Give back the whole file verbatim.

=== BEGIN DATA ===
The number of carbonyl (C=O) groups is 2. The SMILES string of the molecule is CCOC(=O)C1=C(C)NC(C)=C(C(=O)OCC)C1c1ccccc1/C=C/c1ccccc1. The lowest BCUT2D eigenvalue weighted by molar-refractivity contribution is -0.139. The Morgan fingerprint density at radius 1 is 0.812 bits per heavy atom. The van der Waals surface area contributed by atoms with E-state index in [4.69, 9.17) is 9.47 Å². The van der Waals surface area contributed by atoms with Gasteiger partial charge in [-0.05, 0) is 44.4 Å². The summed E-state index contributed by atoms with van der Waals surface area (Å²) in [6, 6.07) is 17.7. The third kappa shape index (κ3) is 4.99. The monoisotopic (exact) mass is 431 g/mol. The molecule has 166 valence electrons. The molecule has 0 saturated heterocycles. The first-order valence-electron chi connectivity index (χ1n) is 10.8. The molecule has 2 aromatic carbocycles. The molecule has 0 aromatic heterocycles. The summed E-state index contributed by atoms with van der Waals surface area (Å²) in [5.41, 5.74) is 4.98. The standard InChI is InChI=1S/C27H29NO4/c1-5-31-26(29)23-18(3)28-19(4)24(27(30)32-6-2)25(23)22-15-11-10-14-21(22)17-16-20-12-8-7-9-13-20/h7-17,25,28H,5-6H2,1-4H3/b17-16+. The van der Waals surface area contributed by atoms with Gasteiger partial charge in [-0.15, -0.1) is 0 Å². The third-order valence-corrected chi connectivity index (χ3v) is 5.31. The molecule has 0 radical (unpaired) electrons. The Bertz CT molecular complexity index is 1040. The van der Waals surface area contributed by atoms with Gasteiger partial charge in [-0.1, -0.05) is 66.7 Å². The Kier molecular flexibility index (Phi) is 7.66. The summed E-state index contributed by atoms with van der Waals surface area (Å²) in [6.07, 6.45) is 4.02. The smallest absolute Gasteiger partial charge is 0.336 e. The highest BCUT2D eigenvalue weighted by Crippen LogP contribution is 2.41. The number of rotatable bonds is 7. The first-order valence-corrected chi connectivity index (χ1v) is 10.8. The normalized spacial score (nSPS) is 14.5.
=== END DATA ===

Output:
The number of carbonyl (C=O) groups is 2. The SMILES string of the molecule is CCOC(=O)C1=C(C)NC(C)=C(C(=O)OCC)C1c1ccccc1/C=C/c1ccccc1. The lowest BCUT2D eigenvalue weighted by molar-refractivity contribution is -0.139. The Morgan fingerprint density at radius 1 is 0.812 bits per heavy atom. The van der Waals surface area contributed by atoms with E-state index in [4.69, 9.17) is 9.47 Å². The van der Waals surface area contributed by atoms with Gasteiger partial charge in [-0.05, 0) is 44.4 Å². The summed E-state index contributed by atoms with van der Waals surface area (Å²) in [6, 6.07) is 17.7. The third kappa shape index (κ3) is 4.99. The monoisotopic (exact) mass is 431 g/mol. The molecule has 166 valence electrons. The molecule has 0 saturated heterocycles. The first-order valence-electron chi connectivity index (χ1n) is 10.8. The molecule has 2 aromatic carbocycles. The molecule has 0 aromatic heterocycles. The summed E-state index contributed by atoms with van der Waals surface area (Å²) in [5.41, 5.74) is 4.98. The standard InChI is InChI=1S/C27H29NO4/c1-5-31-26(29)23-18(3)28-19(4)24(27(30)32-6-2)25(23)22-15-11-10-14-21(22)17-16-20-12-8-7-9-13-20/h7-17,25,28H,5-6H2,1-4H3/b17-16+. The van der Waals surface area contributed by atoms with Gasteiger partial charge in [-0.15, -0.1) is 0 Å². The third-order valence-corrected chi connectivity index (χ3v) is 5.31. The molecule has 0 radical (unpaired) electrons. The Bertz CT molecular complexity index is 1040. The van der Waals surface area contributed by atoms with Gasteiger partial charge in [-0.1, -0.05) is 66.7 Å². The Kier molecular flexibility index (Phi) is 7.66. The summed E-state index contributed by atoms with van der Waals surface area (Å²) in [6.07, 6.45) is 4.02. The smallest absolute Gasteiger partial charge is 0.336 e. The highest BCUT2D eigenvalue weighted by Crippen LogP contribution is 2.41. The number of rotatable bonds is 7. The first-order valence-corrected chi connectivity index (χ1v) is 10.8. The normalized spacial score (nSPS) is 14.5.